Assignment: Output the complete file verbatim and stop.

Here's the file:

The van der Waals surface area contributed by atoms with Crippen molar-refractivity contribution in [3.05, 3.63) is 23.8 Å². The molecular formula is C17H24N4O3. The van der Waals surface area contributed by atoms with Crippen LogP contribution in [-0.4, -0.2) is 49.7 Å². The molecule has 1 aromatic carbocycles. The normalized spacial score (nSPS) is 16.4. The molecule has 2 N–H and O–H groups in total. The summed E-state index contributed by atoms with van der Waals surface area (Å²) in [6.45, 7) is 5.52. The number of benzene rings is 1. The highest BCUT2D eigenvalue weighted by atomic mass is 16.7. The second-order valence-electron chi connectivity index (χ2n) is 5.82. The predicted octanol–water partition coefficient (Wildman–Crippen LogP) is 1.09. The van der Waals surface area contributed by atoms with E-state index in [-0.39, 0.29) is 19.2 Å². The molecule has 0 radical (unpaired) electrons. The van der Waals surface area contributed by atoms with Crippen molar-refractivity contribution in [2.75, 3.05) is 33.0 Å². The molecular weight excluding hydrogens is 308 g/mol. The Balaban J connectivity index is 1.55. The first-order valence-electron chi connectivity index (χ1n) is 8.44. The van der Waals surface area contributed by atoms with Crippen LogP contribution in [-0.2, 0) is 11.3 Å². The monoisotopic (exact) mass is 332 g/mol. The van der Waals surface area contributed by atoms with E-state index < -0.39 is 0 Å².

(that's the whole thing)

The van der Waals surface area contributed by atoms with Crippen molar-refractivity contribution in [3.05, 3.63) is 23.8 Å². The molecular formula is C17H24N4O3. The van der Waals surface area contributed by atoms with Crippen LogP contribution in [-0.4, -0.2) is 49.7 Å². The molecule has 1 aromatic carbocycles. The normalized spacial score (nSPS) is 16.4. The molecule has 2 N–H and O–H groups in total. The summed E-state index contributed by atoms with van der Waals surface area (Å²) in [6.45, 7) is 5.52. The number of benzene rings is 1. The highest BCUT2D eigenvalue weighted by atomic mass is 16.7. The second-order valence-electron chi connectivity index (χ2n) is 5.82. The predicted octanol–water partition coefficient (Wildman–Crippen LogP) is 1.09. The van der Waals surface area contributed by atoms with E-state index in [-0.39, 0.29) is 19.2 Å². The molecule has 0 radical (unpaired) electrons. The van der Waals surface area contributed by atoms with Crippen molar-refractivity contribution in [2.75, 3.05) is 33.0 Å². The molecular weight excluding hydrogens is 308 g/mol. The Balaban J connectivity index is 1.55. The first-order valence-electron chi connectivity index (χ1n) is 8.44. The van der Waals surface area contributed by atoms with Crippen LogP contribution in [-0.2, 0) is 11.3 Å². The monoisotopic (exact) mass is 332 g/mol. The van der Waals surface area contributed by atoms with E-state index < -0.39 is 0 Å².